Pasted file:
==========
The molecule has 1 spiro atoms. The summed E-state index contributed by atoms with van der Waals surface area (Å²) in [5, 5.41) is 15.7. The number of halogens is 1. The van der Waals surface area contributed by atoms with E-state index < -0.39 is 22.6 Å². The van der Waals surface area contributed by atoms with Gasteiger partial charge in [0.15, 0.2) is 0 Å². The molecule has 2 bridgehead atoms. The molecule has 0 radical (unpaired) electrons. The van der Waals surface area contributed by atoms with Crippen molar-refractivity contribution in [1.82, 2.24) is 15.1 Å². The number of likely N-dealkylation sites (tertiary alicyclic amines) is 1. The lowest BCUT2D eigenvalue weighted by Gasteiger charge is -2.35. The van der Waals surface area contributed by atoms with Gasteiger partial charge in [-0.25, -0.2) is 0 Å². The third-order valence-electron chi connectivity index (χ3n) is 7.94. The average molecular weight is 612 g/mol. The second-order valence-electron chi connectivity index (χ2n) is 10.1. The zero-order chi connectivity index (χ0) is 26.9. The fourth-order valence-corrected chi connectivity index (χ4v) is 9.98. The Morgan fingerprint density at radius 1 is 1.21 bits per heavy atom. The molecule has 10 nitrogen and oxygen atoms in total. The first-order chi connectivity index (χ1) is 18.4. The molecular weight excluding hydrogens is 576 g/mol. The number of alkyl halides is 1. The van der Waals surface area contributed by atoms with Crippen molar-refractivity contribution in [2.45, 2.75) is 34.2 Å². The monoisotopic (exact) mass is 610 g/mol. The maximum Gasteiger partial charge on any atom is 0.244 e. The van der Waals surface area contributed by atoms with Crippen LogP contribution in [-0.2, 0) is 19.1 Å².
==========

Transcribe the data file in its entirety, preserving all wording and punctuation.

The molecule has 1 spiro atoms. The summed E-state index contributed by atoms with van der Waals surface area (Å²) in [5, 5.41) is 15.7. The number of halogens is 1. The van der Waals surface area contributed by atoms with E-state index < -0.39 is 22.6 Å². The van der Waals surface area contributed by atoms with Gasteiger partial charge in [0.15, 0.2) is 0 Å². The molecule has 2 bridgehead atoms. The molecule has 0 radical (unpaired) electrons. The van der Waals surface area contributed by atoms with Crippen molar-refractivity contribution in [1.82, 2.24) is 15.1 Å². The number of likely N-dealkylation sites (tertiary alicyclic amines) is 1. The lowest BCUT2D eigenvalue weighted by Gasteiger charge is -2.35. The van der Waals surface area contributed by atoms with Gasteiger partial charge in [-0.25, -0.2) is 0 Å². The third-order valence-electron chi connectivity index (χ3n) is 7.94. The average molecular weight is 612 g/mol. The second-order valence-electron chi connectivity index (χ2n) is 10.1. The zero-order chi connectivity index (χ0) is 26.9. The fourth-order valence-corrected chi connectivity index (χ4v) is 9.98. The Morgan fingerprint density at radius 1 is 1.21 bits per heavy atom. The molecule has 10 nitrogen and oxygen atoms in total. The first-order chi connectivity index (χ1) is 18.4. The molecular weight excluding hydrogens is 576 g/mol. The number of alkyl halides is 1. The van der Waals surface area contributed by atoms with Crippen molar-refractivity contribution in [2.45, 2.75) is 34.2 Å². The monoisotopic (exact) mass is 610 g/mol. The maximum Gasteiger partial charge on any atom is 0.244 e. The van der Waals surface area contributed by atoms with Crippen LogP contribution in [-0.2, 0) is 19.1 Å².